What Do TV-Social Media Multitaskers Talk About?
More concerned with themselves than with the content
It is only March, but 2011 will go down as the year that TV networks experimented in earnest with social media around their programming. During Super Bowl XLV on February 6, Twitter users set a new record by sending 4,064 messages each second, the highest number per second for a sporting event, according to The New York Times. By the time the Academy Awards aired in early March, ABC had launched a mobile app and website that let internet users watch and comment on behind-the-scenes video streams and backstage celebrations.
While those annual live-TV events inspired a great deal of passion among some viewers, broadcast and cable networks are turning their sights on the buzz generated before, during and after their regular weekly programming. Teens and young adults under age 28 are the most likely to discuss TV shows and other forms of internet and general entertainment with friends and family, according to Deloitte’s “State of the Media Democracy: Game Changing” report.
The report also found that 42% of respondents said they sometimes surfed the web while watching TV and 26% sometimes sent texts or instant messages. But what are they talking about online while TV watching?
Another survey, presented by social media agency Room 214 and social media tracker Crimson Hexagon, titled “Digital Shifts: How New Media Is Changing TV,” found that most chatter on Facebook during TV viewing related to a statement of fact (52%), such as “I’m watching [TV show title here].” Another 22% shared additional information about their current states, such as where they were watching the show, who they were with, or listing all their activities throughout the day. Just 19% were starting conversations about the show itself, and 7% were announcing they were either bored or in bed—or both.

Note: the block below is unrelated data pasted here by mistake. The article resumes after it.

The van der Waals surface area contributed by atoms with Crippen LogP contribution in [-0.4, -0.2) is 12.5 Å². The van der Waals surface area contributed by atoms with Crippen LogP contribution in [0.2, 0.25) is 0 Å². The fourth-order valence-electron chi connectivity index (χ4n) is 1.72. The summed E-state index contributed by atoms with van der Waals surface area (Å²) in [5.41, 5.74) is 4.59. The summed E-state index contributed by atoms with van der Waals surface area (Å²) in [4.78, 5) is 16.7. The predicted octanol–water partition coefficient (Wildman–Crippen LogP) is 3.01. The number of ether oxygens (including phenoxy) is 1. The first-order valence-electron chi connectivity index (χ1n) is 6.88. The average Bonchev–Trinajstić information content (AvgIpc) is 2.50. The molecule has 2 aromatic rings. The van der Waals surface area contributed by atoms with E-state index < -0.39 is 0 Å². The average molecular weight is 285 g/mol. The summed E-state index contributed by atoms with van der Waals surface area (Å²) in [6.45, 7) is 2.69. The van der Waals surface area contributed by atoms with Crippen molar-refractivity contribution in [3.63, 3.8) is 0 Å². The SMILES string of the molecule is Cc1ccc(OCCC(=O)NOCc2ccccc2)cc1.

Among Twitter users, there was little discussion of the actual content of the TV show, but lots of self-conscious referencing of the fact that they were on Twitter. Higher percentages of people tracked reported they were either eating, bored, or in bed and getting ready to sleep. Users were more focused on what they were doing in addition to watching TV, not what they were watching at the moment.
Some conclusions drawn by the report’s authors: Facebook encourages more conversation while Twitter serves more as a broadcast medium. Also, the type of TV show—reality, drama or comedy—influenced the choice of discussion forum. With dramas and comedies, viewers talked about specific characters on a show, or frequent guest stars. Much of the discussion surrounding reality shows centered on the viewer’s confessions of “guilty pleasure” or “hate” regarding the content of or characters in the show. But they still continued to watch.
The study did not report how many of these TV watchers’ comments or tweets were answered by friends or followers. It’s possible their observations—banal as most seemed—disappeared into a social-media vacuum. Marketers seeking to inspire real discussions about their TV efforts will get genuine attention only during annual live-TV events like the Super Bowl. The rest of the year, multitaskers are more interested in themselves.